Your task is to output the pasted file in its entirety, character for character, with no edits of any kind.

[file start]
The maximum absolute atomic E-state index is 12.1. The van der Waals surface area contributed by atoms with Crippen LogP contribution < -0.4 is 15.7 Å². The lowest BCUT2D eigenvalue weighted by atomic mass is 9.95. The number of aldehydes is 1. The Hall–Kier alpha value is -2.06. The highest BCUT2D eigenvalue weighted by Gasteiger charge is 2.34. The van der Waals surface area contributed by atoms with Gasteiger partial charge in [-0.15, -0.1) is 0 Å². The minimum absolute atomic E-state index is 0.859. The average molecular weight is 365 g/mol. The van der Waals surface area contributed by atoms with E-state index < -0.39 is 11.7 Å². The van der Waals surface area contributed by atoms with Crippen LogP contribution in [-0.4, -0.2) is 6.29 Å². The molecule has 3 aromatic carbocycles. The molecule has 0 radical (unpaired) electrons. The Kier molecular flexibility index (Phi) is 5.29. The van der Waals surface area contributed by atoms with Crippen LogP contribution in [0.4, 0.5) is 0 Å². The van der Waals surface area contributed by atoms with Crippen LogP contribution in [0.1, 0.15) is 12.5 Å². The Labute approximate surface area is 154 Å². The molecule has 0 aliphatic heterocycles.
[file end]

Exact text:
The maximum absolute atomic E-state index is 12.1. The van der Waals surface area contributed by atoms with Crippen LogP contribution < -0.4 is 15.7 Å². The lowest BCUT2D eigenvalue weighted by atomic mass is 9.95. The number of aldehydes is 1. The Hall–Kier alpha value is -2.06. The highest BCUT2D eigenvalue weighted by Gasteiger charge is 2.34. The van der Waals surface area contributed by atoms with Gasteiger partial charge in [-0.15, -0.1) is 0 Å². The minimum absolute atomic E-state index is 0.859. The average molecular weight is 365 g/mol. The van der Waals surface area contributed by atoms with E-state index < -0.39 is 11.7 Å². The van der Waals surface area contributed by atoms with Crippen LogP contribution in [-0.4, -0.2) is 6.29 Å². The molecule has 3 aromatic carbocycles. The molecule has 0 radical (unpaired) electrons. The Kier molecular flexibility index (Phi) is 5.29. The van der Waals surface area contributed by atoms with Crippen LogP contribution in [0.4, 0.5) is 0 Å². The van der Waals surface area contributed by atoms with Crippen LogP contribution in [0.1, 0.15) is 12.5 Å². The Labute approximate surface area is 154 Å². The molecule has 0 aliphatic heterocycles.